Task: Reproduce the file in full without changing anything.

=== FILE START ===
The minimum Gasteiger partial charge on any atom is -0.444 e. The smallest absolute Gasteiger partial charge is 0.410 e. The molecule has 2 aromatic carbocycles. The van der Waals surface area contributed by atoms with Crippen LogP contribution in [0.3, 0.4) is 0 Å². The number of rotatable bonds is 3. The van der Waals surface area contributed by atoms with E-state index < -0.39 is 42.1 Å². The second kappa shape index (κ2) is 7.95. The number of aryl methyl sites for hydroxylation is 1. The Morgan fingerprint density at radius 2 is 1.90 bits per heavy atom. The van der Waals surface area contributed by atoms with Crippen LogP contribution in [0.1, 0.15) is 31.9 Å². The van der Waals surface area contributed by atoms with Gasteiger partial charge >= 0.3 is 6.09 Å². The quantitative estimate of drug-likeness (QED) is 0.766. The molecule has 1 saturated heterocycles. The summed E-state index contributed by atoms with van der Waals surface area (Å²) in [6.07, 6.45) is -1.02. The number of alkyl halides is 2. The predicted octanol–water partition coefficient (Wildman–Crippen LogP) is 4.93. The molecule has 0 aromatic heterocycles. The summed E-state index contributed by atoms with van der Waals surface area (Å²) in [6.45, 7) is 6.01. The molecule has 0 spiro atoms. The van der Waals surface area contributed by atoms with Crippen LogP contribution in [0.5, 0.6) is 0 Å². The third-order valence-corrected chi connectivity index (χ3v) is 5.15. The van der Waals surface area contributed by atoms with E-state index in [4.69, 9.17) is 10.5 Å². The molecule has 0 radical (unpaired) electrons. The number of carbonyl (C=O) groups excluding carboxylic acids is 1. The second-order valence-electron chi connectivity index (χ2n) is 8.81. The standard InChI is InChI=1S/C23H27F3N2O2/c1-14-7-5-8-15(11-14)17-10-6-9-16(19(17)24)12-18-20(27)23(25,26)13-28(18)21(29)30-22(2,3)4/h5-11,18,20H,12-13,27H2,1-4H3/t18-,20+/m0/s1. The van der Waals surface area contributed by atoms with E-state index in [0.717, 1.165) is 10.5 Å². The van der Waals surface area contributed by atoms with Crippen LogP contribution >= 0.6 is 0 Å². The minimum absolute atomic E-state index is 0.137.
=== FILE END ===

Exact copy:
The minimum Gasteiger partial charge on any atom is -0.444 e. The smallest absolute Gasteiger partial charge is 0.410 e. The molecule has 2 aromatic carbocycles. The van der Waals surface area contributed by atoms with Crippen LogP contribution in [0.3, 0.4) is 0 Å². The number of rotatable bonds is 3. The van der Waals surface area contributed by atoms with E-state index < -0.39 is 42.1 Å². The second kappa shape index (κ2) is 7.95. The number of aryl methyl sites for hydroxylation is 1. The Morgan fingerprint density at radius 2 is 1.90 bits per heavy atom. The van der Waals surface area contributed by atoms with Crippen LogP contribution in [0.1, 0.15) is 31.9 Å². The van der Waals surface area contributed by atoms with Gasteiger partial charge >= 0.3 is 6.09 Å². The quantitative estimate of drug-likeness (QED) is 0.766. The molecule has 1 saturated heterocycles. The summed E-state index contributed by atoms with van der Waals surface area (Å²) in [6.07, 6.45) is -1.02. The number of alkyl halides is 2. The predicted octanol–water partition coefficient (Wildman–Crippen LogP) is 4.93. The molecule has 0 aromatic heterocycles. The summed E-state index contributed by atoms with van der Waals surface area (Å²) in [6.45, 7) is 6.01. The molecule has 0 spiro atoms. The van der Waals surface area contributed by atoms with Crippen LogP contribution in [0.5, 0.6) is 0 Å². The third-order valence-corrected chi connectivity index (χ3v) is 5.15. The van der Waals surface area contributed by atoms with E-state index in [4.69, 9.17) is 10.5 Å². The molecule has 0 radical (unpaired) electrons. The number of carbonyl (C=O) groups excluding carboxylic acids is 1. The second-order valence-electron chi connectivity index (χ2n) is 8.81. The standard InChI is InChI=1S/C23H27F3N2O2/c1-14-7-5-8-15(11-14)17-10-6-9-16(19(17)24)12-18-20(27)23(25,26)13-28(18)21(29)30-22(2,3)4/h5-11,18,20H,12-13,27H2,1-4H3/t18-,20+/m0/s1. The van der Waals surface area contributed by atoms with E-state index in [0.717, 1.165) is 10.5 Å². The van der Waals surface area contributed by atoms with Crippen LogP contribution >= 0.6 is 0 Å². The minimum absolute atomic E-state index is 0.137.